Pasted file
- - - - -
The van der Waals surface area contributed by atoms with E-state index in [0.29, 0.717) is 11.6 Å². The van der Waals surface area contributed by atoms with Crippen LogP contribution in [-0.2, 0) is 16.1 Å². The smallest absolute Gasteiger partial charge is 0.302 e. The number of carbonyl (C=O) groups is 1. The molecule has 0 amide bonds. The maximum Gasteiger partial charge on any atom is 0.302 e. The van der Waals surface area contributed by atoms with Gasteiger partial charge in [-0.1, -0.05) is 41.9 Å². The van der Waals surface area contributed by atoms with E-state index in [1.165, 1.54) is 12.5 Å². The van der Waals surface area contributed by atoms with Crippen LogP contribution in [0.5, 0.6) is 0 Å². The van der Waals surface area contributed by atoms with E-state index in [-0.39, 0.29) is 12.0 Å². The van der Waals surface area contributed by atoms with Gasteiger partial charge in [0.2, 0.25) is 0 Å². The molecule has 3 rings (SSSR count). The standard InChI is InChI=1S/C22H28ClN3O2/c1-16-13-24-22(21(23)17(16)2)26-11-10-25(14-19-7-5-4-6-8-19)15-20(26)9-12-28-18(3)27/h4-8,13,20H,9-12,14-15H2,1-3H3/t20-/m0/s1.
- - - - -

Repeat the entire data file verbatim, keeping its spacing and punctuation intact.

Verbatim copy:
The van der Waals surface area contributed by atoms with E-state index in [0.29, 0.717) is 11.6 Å². The van der Waals surface area contributed by atoms with Crippen LogP contribution in [-0.2, 0) is 16.1 Å². The smallest absolute Gasteiger partial charge is 0.302 e. The number of carbonyl (C=O) groups is 1. The molecule has 0 amide bonds. The maximum Gasteiger partial charge on any atom is 0.302 e. The van der Waals surface area contributed by atoms with Gasteiger partial charge in [-0.1, -0.05) is 41.9 Å². The van der Waals surface area contributed by atoms with E-state index in [1.165, 1.54) is 12.5 Å². The van der Waals surface area contributed by atoms with Crippen LogP contribution in [0.5, 0.6) is 0 Å². The van der Waals surface area contributed by atoms with E-state index in [-0.39, 0.29) is 12.0 Å². The van der Waals surface area contributed by atoms with Gasteiger partial charge in [0.2, 0.25) is 0 Å². The molecule has 3 rings (SSSR count). The standard InChI is InChI=1S/C22H28ClN3O2/c1-16-13-24-22(21(23)17(16)2)26-11-10-25(14-19-7-5-4-6-8-19)15-20(26)9-12-28-18(3)27/h4-8,13,20H,9-12,14-15H2,1-3H3/t20-/m0/s1.